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Statement of the Producer Netwoks of the Fairtrade system

Fair Trade Coffee producers deeply regret the decision taken by Fair Trade USA to freeze outdated minimum prices, condemning producers to sell coffee beans below the cost of production.

More than 600 Fairtrade coffee producer organizations worldwide make a strong call to Fair Trade USA to reconsider its decision, confirming that the price increase has been a collective request after a long process of consultation, country percountry, region per region.

After eleven years and a strong and inclusive process of cost consultation with producers, experts from the main coffee producing countries all over the world, commercial trading partners and roasters, including those operating in North America, the Fairtrade Minimum Price was updated as a foundational step in addressing human and environmental risks directly related to low coffee prices.

Producers of Latin America, Africa, and Asia – organized in Fairtrade Producer Networks – were actively involved in the Fairtrade International consultation and decision-making process and have never been more aligned than in this strong request to increase the Fairtrade Minimum Price. “We all felt such a big relief” stated Roberto Salazar, Chair of CLAC’s Coffee Network, “We weighted the potential risk of losing Fairtrade market share, against the reality of losing farmers, unable to stay in farming with prices that do not cover the basic costs of production”. Further, Benjamin-Franklin Kouame, Chair of Fairtrade Africa emphasized that he actively supports all initiatives that seek fair remuneration for the efforts of producers.

The data collection and consultation on costs confirmed the rising costs of production, compliance, and farmers´ needs to invest in order to recover and adapt in face of climate change. An industry that stands behind living income, wages, human rights, care about youth and the environment, should recognize that the decision of Fair Trade USA is not in the best interest of producer, nor a solution for the many challenges producers face.

“The Fairtrade Minimum Price is a safety net provided for farmers to protect them from exploitative market forces and is unique to Fairtrade. This sets us apart from other certifications” declares Pravakar Meher, Chair of NAPP, the Asian and Pacific Fairtrade Producer Network. “Fairtrade NAPP producer members welcome the revised coffee minimum price which was long overdue and has been set after an exhaustive consultation process with all the relevant stakeholders. The Fairtrade Minimum Price along with the Fairtrade premium seeks a more equitable distribution along the supply chain and empowerment of farmers and workers which is at the core of the Fairtrade movement.”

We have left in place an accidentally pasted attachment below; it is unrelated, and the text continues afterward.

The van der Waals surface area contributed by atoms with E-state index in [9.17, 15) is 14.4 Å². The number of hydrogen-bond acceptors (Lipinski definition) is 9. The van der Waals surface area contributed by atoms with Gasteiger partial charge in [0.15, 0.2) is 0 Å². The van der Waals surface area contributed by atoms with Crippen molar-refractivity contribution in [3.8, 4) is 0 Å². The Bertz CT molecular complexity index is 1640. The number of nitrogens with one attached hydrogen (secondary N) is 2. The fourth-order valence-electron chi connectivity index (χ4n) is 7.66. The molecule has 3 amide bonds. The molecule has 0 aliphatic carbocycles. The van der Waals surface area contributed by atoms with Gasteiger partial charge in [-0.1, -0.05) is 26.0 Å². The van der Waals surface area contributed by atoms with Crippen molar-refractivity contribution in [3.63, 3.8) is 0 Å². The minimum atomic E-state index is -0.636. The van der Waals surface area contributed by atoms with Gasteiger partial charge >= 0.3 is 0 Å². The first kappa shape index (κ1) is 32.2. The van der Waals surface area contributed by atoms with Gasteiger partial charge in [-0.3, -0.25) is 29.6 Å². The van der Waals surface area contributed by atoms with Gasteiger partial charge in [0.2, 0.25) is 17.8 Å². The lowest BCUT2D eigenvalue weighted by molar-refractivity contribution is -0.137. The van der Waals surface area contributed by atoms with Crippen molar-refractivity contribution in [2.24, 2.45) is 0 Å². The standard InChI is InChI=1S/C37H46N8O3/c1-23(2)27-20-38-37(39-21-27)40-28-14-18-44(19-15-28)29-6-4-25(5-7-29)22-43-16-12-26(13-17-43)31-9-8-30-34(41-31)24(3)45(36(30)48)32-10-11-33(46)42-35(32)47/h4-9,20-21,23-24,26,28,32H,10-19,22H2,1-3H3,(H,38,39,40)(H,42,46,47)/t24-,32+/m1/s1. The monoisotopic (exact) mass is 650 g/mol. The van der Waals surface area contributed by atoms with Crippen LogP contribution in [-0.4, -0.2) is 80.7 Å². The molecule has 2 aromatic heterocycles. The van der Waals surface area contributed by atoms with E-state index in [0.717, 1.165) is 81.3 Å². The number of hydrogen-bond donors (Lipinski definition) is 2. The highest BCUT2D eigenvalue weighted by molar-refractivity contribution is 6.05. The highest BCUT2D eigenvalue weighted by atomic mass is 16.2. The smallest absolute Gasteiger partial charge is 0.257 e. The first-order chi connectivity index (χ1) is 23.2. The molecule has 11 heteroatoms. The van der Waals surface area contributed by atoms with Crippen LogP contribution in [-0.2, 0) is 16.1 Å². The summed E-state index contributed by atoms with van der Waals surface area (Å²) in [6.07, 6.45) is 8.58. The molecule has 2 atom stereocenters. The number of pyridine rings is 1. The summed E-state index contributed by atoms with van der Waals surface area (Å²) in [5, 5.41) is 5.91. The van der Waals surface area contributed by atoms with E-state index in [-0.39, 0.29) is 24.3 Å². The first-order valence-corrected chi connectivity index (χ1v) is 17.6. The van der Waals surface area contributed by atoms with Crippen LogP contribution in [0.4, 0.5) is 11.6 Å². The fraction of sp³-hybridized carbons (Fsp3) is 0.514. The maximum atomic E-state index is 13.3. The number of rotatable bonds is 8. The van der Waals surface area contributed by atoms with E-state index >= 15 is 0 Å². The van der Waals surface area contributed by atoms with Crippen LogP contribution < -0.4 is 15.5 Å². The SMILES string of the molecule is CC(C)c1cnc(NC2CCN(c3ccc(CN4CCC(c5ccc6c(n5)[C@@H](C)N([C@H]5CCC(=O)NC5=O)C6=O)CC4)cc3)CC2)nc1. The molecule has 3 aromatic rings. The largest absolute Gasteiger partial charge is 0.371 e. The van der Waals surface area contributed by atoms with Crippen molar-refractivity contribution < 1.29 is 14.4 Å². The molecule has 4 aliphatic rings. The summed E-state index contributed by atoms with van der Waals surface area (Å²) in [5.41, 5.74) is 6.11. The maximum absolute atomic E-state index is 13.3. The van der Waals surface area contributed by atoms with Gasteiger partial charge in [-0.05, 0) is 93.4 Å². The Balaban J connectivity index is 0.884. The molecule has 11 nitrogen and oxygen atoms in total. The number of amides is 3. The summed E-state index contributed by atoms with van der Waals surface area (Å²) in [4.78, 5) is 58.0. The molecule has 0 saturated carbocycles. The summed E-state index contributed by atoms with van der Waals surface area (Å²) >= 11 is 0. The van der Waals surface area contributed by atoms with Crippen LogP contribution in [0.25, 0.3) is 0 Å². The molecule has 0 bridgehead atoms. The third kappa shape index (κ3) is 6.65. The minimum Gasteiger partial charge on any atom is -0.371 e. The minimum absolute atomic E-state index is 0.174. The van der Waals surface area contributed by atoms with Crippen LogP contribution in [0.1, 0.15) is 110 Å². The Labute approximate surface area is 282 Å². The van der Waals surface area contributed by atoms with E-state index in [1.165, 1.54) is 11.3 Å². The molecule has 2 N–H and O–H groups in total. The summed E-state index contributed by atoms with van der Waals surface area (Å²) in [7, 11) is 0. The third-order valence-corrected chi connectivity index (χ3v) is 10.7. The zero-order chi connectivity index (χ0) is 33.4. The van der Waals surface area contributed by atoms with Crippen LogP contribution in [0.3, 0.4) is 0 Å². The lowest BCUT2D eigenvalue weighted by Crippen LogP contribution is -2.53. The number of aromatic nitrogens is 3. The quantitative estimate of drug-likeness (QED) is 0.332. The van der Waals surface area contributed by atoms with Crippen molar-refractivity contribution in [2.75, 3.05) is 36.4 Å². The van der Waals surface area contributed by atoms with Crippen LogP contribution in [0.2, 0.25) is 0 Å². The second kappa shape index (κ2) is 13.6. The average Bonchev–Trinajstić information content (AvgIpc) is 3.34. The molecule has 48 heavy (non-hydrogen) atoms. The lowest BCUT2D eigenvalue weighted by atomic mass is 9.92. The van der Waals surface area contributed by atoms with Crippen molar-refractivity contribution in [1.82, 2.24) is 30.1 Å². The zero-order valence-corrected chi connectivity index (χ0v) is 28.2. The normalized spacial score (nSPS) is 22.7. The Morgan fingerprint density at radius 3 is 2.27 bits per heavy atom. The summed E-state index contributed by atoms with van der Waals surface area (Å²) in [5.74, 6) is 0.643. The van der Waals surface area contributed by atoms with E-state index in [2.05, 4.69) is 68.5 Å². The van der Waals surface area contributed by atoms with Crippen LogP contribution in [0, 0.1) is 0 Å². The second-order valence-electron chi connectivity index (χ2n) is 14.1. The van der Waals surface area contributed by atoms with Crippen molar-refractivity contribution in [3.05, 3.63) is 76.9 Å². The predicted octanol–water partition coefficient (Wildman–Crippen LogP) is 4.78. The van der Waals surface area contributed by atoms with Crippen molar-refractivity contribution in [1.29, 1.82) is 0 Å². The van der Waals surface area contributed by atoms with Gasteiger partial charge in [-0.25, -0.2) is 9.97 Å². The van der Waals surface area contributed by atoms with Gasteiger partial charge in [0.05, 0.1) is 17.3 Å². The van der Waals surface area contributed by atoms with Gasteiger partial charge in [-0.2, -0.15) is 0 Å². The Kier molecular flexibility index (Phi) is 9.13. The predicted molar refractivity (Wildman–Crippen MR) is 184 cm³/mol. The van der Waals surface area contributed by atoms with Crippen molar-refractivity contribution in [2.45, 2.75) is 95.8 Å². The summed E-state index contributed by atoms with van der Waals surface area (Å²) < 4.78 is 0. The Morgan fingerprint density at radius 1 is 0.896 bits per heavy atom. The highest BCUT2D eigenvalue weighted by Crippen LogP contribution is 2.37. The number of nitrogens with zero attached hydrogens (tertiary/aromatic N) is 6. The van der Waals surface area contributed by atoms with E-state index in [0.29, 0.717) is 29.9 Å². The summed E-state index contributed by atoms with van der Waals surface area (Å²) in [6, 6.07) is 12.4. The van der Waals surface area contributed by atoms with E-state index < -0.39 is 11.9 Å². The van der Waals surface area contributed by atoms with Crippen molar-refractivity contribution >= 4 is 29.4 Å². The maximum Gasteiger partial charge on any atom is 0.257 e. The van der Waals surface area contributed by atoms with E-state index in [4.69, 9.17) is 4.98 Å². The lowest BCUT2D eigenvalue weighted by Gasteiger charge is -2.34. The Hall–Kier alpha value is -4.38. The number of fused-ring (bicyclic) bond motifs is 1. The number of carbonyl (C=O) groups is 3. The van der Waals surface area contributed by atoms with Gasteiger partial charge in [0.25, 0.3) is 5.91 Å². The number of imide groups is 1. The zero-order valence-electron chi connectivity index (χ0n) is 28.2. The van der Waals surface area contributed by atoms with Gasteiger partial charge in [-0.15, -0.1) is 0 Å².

“Child labour, poverty, hunger, migration, poor living and working conditions, land degradation, deforestation, loss of biodiversity, and we can go on and on. Raising the price is just a first step to avoid further harm” says Merling Preza, coordinator of the CAN Coffee Network of African, Asian and Latin American Fairtrade coffee producers.

CLAC, Fairtrade Africa and NAPP, the three continental Fairtrade Producer Networks, support coffee producers and their organizations in complying with Fairtrade standards and international regulations, introducing, and strengthening sustainable production practices, tackling climate change, creating awareness on human rights and addressing salient risks and promoting youth and gender inclusion. “AsProducer Organizations and Networks, we always have accompanied fair pricesetting with programs and projects, but fair purchasing practices and pricesare the basis and condition for social and environmental justice”, says Marike de Peña, Chair of CLAC, “projects and programs are no substitute forsustainable pricing, both are key in achieving our ambitious 2030 goals”.

“To reinforcesustainability in the coffee value chain, a balance needs to be established,and the price increase, after over a decade, puts more momentum in productionand supply to the market. Truly resilient livelihoods of coffee farmers callfor reviewing Fairtrade Minimum Prices to ensure that producers are selling atprices that cover their cost of production while working with stakeholders tomeet other farming needs like climate change and adherence to ever-changingregulatory frameworks. Paying farmers, a fair price for their crops is the bareminimum to keep them farming. Programmatic support should be layered above afair and sustainable trade platform like the Fairtrade Minimum Price andPremium models” comments Benjamin Kouame, Chair of Fairtrade Africa.

More than 600 Fairtrade coffee producer organizations worldwide strongly request Fair Trade USA to reconsider its decision to freeze the coffee minimum prices at a level set more than a decade ago.

Finally, we call on the industry, consumers and other market players to stand in solidarity with coffee producers and listen to their voices.

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